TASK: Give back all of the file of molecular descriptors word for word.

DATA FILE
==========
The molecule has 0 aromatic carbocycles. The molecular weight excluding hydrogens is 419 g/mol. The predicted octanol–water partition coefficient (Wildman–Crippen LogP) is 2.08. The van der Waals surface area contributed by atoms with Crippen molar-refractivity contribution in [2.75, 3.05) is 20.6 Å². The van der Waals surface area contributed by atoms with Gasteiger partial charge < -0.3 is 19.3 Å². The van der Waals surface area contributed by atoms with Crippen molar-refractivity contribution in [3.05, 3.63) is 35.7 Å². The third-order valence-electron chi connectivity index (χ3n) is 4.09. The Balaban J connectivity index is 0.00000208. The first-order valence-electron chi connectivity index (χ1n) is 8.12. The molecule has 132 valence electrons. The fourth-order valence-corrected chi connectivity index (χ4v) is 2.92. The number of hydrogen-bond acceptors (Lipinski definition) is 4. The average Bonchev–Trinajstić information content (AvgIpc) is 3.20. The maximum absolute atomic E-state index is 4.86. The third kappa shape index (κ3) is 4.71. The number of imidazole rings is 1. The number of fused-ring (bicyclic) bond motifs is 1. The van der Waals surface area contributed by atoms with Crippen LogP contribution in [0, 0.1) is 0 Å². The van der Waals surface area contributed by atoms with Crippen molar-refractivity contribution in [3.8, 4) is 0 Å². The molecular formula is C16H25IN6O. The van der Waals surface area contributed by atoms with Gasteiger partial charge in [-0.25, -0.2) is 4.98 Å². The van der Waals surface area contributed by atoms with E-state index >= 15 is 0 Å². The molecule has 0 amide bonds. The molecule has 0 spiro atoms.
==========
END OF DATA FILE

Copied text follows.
The molecule has 0 aromatic carbocycles. The molecular weight excluding hydrogens is 419 g/mol. The predicted octanol–water partition coefficient (Wildman–Crippen LogP) is 2.08. The van der Waals surface area contributed by atoms with Crippen molar-refractivity contribution in [2.75, 3.05) is 20.6 Å². The van der Waals surface area contributed by atoms with Gasteiger partial charge < -0.3 is 19.3 Å². The van der Waals surface area contributed by atoms with Crippen molar-refractivity contribution in [3.05, 3.63) is 35.7 Å². The third-order valence-electron chi connectivity index (χ3n) is 4.09. The Balaban J connectivity index is 0.00000208. The first-order valence-electron chi connectivity index (χ1n) is 8.12. The molecule has 132 valence electrons. The fourth-order valence-corrected chi connectivity index (χ4v) is 2.92. The number of hydrogen-bond acceptors (Lipinski definition) is 4. The average Bonchev–Trinajstić information content (AvgIpc) is 3.20. The maximum absolute atomic E-state index is 4.86. The third kappa shape index (κ3) is 4.71. The number of imidazole rings is 1. The number of fused-ring (bicyclic) bond motifs is 1. The van der Waals surface area contributed by atoms with Crippen LogP contribution in [0, 0.1) is 0 Å². The van der Waals surface area contributed by atoms with Crippen molar-refractivity contribution in [3.8, 4) is 0 Å². The molecular formula is C16H25IN6O. The van der Waals surface area contributed by atoms with Gasteiger partial charge in [-0.25, -0.2) is 4.98 Å². The van der Waals surface area contributed by atoms with E-state index >= 15 is 0 Å². The molecule has 0 amide bonds. The molecule has 0 spiro atoms.